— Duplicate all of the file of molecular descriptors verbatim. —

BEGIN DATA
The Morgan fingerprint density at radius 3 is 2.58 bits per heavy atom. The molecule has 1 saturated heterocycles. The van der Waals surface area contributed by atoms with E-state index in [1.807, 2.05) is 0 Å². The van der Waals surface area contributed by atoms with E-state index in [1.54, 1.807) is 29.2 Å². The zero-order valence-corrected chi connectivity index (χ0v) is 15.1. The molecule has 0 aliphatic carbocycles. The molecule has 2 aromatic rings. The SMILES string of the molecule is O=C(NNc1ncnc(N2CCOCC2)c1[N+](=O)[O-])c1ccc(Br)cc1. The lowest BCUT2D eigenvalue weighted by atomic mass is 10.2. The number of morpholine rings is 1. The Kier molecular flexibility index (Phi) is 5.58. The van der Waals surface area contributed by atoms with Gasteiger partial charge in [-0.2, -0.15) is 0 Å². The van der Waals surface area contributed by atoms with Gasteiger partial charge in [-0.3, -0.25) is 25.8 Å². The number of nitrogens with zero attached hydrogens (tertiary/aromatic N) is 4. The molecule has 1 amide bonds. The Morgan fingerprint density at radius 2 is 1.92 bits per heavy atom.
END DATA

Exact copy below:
The Morgan fingerprint density at radius 3 is 2.58 bits per heavy atom. The molecule has 1 saturated heterocycles. The van der Waals surface area contributed by atoms with E-state index in [1.807, 2.05) is 0 Å². The van der Waals surface area contributed by atoms with E-state index in [1.54, 1.807) is 29.2 Å². The zero-order valence-corrected chi connectivity index (χ0v) is 15.1. The molecule has 0 aliphatic carbocycles. The molecule has 2 aromatic rings. The SMILES string of the molecule is O=C(NNc1ncnc(N2CCOCC2)c1[N+](=O)[O-])c1ccc(Br)cc1. The lowest BCUT2D eigenvalue weighted by atomic mass is 10.2. The number of morpholine rings is 1. The Kier molecular flexibility index (Phi) is 5.58. The van der Waals surface area contributed by atoms with Gasteiger partial charge in [-0.2, -0.15) is 0 Å². The van der Waals surface area contributed by atoms with Gasteiger partial charge in [-0.3, -0.25) is 25.8 Å². The number of nitrogens with zero attached hydrogens (tertiary/aromatic N) is 4. The molecule has 1 amide bonds. The Morgan fingerprint density at radius 2 is 1.92 bits per heavy atom.